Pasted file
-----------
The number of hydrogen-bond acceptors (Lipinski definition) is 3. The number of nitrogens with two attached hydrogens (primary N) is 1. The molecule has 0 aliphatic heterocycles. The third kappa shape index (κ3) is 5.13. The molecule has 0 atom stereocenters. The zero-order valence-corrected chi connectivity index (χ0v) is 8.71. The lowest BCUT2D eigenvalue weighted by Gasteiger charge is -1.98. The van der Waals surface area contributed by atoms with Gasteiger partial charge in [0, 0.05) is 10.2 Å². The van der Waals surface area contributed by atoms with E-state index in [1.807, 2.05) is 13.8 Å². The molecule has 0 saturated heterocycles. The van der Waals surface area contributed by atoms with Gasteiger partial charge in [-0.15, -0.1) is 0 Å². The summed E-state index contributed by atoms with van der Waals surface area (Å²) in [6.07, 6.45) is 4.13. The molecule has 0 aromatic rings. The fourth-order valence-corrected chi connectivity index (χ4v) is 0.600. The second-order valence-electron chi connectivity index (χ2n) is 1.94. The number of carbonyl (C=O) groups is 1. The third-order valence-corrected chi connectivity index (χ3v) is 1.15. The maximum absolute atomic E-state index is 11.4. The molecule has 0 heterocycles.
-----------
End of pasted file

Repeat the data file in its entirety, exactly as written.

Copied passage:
The number of hydrogen-bond acceptors (Lipinski definition) is 3. The number of nitrogens with two attached hydrogens (primary N) is 1. The molecule has 0 aliphatic heterocycles. The third kappa shape index (κ3) is 5.13. The molecule has 0 atom stereocenters. The zero-order valence-corrected chi connectivity index (χ0v) is 8.71. The lowest BCUT2D eigenvalue weighted by Gasteiger charge is -1.98. The van der Waals surface area contributed by atoms with Gasteiger partial charge in [0, 0.05) is 10.2 Å². The van der Waals surface area contributed by atoms with E-state index in [1.807, 2.05) is 13.8 Å². The molecule has 0 saturated heterocycles. The van der Waals surface area contributed by atoms with Gasteiger partial charge in [-0.15, -0.1) is 0 Å². The summed E-state index contributed by atoms with van der Waals surface area (Å²) in [6.07, 6.45) is 4.13. The molecule has 0 aromatic rings. The fourth-order valence-corrected chi connectivity index (χ4v) is 0.600. The second-order valence-electron chi connectivity index (χ2n) is 1.94. The number of carbonyl (C=O) groups is 1. The third-order valence-corrected chi connectivity index (χ3v) is 1.15. The maximum absolute atomic E-state index is 11.4. The molecule has 0 heterocycles.